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First, the wooden outer coffin chamber was meticulously designed, with clear layout and functions. The chamber is divided into the main outer coffin compartment (guo shi椁室) at its center, with passage ways, storage compartments, corridors, and chariot storage (Fig. 21). In the center of the wooden chamber is the main coffin compartment, which is 7.4 m long from east to west, 7 m wide from north to south, and about 3 m high (0.6 m higher than the surrounding storage areas), covering an area of 51.8 m2. The main compartment of the outer coffin is then divided into east and the west rooms by wood plank walls, between which is a passageway. The width of the east room is about 3.7 m. There are windows on the east and the west side of the south wall and a door in the middle. The width of the west room is about 2.9 m. The south wall has a window on the west and a door on the east, which is about 1.4 m wide. Preliminary analysis indicates that the east room is the resting hall (qin 寝) and the west chamber is the reception hall (tang 堂). The main compartment is surrounded on three sides, north, east, and west, with storage compartments with various functions. Between the main chamber and these storage compartments is a 7 m wide passage, and between the main chamber and the tomb ramp is a corridor. This corridor mainly served for the storage of music chariots, and on the east and the west side of the corridor are the storage areas for chariots and horses. Inside the north storage area, from west to east, are storage compartments for coins, grain, musical instruments, and wine vessels. In the west storage area, from north to south, lie storage compartments for cloth, weapons, documents, and objects for entertainments. The east storage compartment is mainly for cooking wares used by the Officer of Foods (shi guan 食官) (Figs. 22 and 23).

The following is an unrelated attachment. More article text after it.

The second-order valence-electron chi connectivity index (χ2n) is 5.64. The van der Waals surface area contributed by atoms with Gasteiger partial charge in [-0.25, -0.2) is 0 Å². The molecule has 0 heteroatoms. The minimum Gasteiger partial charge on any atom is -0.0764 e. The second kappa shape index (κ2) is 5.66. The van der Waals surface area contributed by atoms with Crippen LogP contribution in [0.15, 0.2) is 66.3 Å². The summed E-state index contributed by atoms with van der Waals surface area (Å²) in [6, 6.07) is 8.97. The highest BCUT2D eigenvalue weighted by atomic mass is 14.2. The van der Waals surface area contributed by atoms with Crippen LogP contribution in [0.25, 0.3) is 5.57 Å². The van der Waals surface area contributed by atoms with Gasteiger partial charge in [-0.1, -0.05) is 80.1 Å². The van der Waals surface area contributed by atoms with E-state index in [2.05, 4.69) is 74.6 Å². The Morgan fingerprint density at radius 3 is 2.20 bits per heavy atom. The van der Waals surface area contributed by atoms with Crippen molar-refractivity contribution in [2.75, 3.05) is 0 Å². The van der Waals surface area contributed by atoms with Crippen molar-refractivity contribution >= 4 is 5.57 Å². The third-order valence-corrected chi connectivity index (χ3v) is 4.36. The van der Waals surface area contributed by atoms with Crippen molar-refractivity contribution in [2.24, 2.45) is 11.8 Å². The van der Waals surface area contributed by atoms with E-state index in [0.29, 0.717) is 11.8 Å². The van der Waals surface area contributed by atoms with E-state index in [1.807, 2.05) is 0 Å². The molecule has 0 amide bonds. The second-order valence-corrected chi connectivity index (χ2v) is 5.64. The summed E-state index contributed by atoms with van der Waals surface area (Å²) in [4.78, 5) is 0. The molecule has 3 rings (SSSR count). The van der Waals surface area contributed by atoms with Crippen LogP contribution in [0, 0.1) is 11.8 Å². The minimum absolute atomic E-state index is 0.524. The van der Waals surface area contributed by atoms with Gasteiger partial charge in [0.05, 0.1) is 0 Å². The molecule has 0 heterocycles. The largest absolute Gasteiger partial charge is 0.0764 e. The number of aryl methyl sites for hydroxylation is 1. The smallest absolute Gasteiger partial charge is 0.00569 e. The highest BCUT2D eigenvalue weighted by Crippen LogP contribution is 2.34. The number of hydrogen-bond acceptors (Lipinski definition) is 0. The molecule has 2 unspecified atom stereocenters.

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Second, the outer coffin chamber features a complex structure and was scientifically constructed. The bottom of the chamber was first leveled using sand, and then the base timbers were laid on top of this. The base timbers and the spaces between them were padded and reinforced with sand, charcoal, and clay. On top of the base timbers were the floorboards of the outer coffin chamber, with the floor of the main chamber compartment having two layers, and the rest of the outer coffin floor having only one. A layer of bamboo or straw matting was lain across the floors. The floor boards and the boards of the sides, which were load-bearing, were all assembled using mortise and tenon joinery, with the side boards bolstered by wooden stakes. The er ceng tai between the side boards and the pit wall is 1.2 m wide, with rammed layers of sand, charcoal, and clay. Charcoal, sand, and white clay grouting, which are 0.7 m thick, were used to seal the ceiling boards of the wooden chamber. Some words and markings, such as the artisans’ names, numbers, and sizes, are incised on the boards of the wooden chamber (Fig. 24). The junction of the ramp and the wooden chamber has bamboo mats to cover the floor and the wall (Fig. 25).